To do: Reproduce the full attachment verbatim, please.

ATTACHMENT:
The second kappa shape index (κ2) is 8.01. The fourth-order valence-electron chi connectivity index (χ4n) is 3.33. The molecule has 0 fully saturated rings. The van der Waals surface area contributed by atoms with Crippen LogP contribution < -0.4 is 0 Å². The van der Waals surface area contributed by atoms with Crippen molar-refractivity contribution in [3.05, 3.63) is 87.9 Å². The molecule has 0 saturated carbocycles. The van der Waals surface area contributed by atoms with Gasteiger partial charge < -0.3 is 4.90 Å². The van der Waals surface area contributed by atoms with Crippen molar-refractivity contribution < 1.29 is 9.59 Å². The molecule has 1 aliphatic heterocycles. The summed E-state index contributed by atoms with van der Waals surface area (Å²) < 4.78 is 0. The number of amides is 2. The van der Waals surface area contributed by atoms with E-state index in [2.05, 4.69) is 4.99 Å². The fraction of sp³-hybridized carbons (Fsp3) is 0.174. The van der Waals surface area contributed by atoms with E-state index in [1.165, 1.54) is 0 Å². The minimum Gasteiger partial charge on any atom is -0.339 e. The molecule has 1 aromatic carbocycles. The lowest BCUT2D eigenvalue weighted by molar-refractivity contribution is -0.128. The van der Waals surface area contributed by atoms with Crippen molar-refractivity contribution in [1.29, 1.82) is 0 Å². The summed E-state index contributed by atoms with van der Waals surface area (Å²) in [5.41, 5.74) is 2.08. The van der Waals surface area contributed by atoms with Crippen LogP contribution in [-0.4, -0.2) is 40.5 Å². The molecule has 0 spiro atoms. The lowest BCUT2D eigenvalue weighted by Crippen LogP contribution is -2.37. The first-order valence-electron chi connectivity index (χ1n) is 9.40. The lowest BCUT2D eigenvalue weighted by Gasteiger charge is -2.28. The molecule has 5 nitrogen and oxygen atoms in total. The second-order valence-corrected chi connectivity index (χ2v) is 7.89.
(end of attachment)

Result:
The second kappa shape index (κ2) is 8.01. The fourth-order valence-electron chi connectivity index (χ4n) is 3.33. The molecule has 0 fully saturated rings. The van der Waals surface area contributed by atoms with Crippen LogP contribution < -0.4 is 0 Å². The van der Waals surface area contributed by atoms with Crippen molar-refractivity contribution in [3.05, 3.63) is 87.9 Å². The molecule has 0 saturated carbocycles. The van der Waals surface area contributed by atoms with Gasteiger partial charge < -0.3 is 4.90 Å². The van der Waals surface area contributed by atoms with Crippen molar-refractivity contribution < 1.29 is 9.59 Å². The molecule has 1 aliphatic heterocycles. The summed E-state index contributed by atoms with van der Waals surface area (Å²) < 4.78 is 0. The number of amides is 2. The van der Waals surface area contributed by atoms with E-state index in [2.05, 4.69) is 4.99 Å². The fraction of sp³-hybridized carbons (Fsp3) is 0.174. The van der Waals surface area contributed by atoms with E-state index in [1.165, 1.54) is 0 Å². The minimum Gasteiger partial charge on any atom is -0.339 e. The molecule has 1 aromatic carbocycles. The lowest BCUT2D eigenvalue weighted by molar-refractivity contribution is -0.128. The van der Waals surface area contributed by atoms with Crippen molar-refractivity contribution in [1.29, 1.82) is 0 Å². The summed E-state index contributed by atoms with van der Waals surface area (Å²) in [5.41, 5.74) is 2.08. The van der Waals surface area contributed by atoms with Crippen LogP contribution in [-0.4, -0.2) is 40.5 Å². The molecule has 0 spiro atoms. The lowest BCUT2D eigenvalue weighted by Crippen LogP contribution is -2.37. The first-order valence-electron chi connectivity index (χ1n) is 9.40. The lowest BCUT2D eigenvalue weighted by Gasteiger charge is -2.28. The molecule has 5 nitrogen and oxygen atoms in total. The second-order valence-corrected chi connectivity index (χ2v) is 7.89.